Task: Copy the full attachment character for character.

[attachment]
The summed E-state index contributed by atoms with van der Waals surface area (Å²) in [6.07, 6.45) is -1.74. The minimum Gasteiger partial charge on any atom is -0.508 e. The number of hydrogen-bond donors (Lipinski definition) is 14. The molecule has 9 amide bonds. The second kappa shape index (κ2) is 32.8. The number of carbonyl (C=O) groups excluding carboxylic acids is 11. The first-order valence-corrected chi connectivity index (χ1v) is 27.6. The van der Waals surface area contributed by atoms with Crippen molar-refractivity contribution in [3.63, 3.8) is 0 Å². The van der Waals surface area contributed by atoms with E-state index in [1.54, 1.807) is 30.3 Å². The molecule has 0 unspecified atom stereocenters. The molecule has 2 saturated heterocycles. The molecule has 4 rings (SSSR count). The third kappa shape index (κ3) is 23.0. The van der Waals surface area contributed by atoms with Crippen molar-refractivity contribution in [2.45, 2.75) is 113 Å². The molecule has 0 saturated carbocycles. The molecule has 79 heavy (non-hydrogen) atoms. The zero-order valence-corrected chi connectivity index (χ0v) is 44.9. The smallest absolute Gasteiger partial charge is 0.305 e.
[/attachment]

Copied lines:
The summed E-state index contributed by atoms with van der Waals surface area (Å²) in [6.07, 6.45) is -1.74. The minimum Gasteiger partial charge on any atom is -0.508 e. The number of hydrogen-bond donors (Lipinski definition) is 14. The molecule has 9 amide bonds. The second kappa shape index (κ2) is 32.8. The number of carbonyl (C=O) groups excluding carboxylic acids is 11. The first-order valence-corrected chi connectivity index (χ1v) is 27.6. The van der Waals surface area contributed by atoms with Crippen molar-refractivity contribution in [3.63, 3.8) is 0 Å². The van der Waals surface area contributed by atoms with E-state index in [1.54, 1.807) is 30.3 Å². The molecule has 0 unspecified atom stereocenters. The molecule has 2 saturated heterocycles. The molecule has 4 rings (SSSR count). The third kappa shape index (κ3) is 23.0. The van der Waals surface area contributed by atoms with Crippen molar-refractivity contribution in [2.45, 2.75) is 113 Å². The molecule has 0 saturated carbocycles. The molecule has 79 heavy (non-hydrogen) atoms. The zero-order valence-corrected chi connectivity index (χ0v) is 44.9. The smallest absolute Gasteiger partial charge is 0.305 e.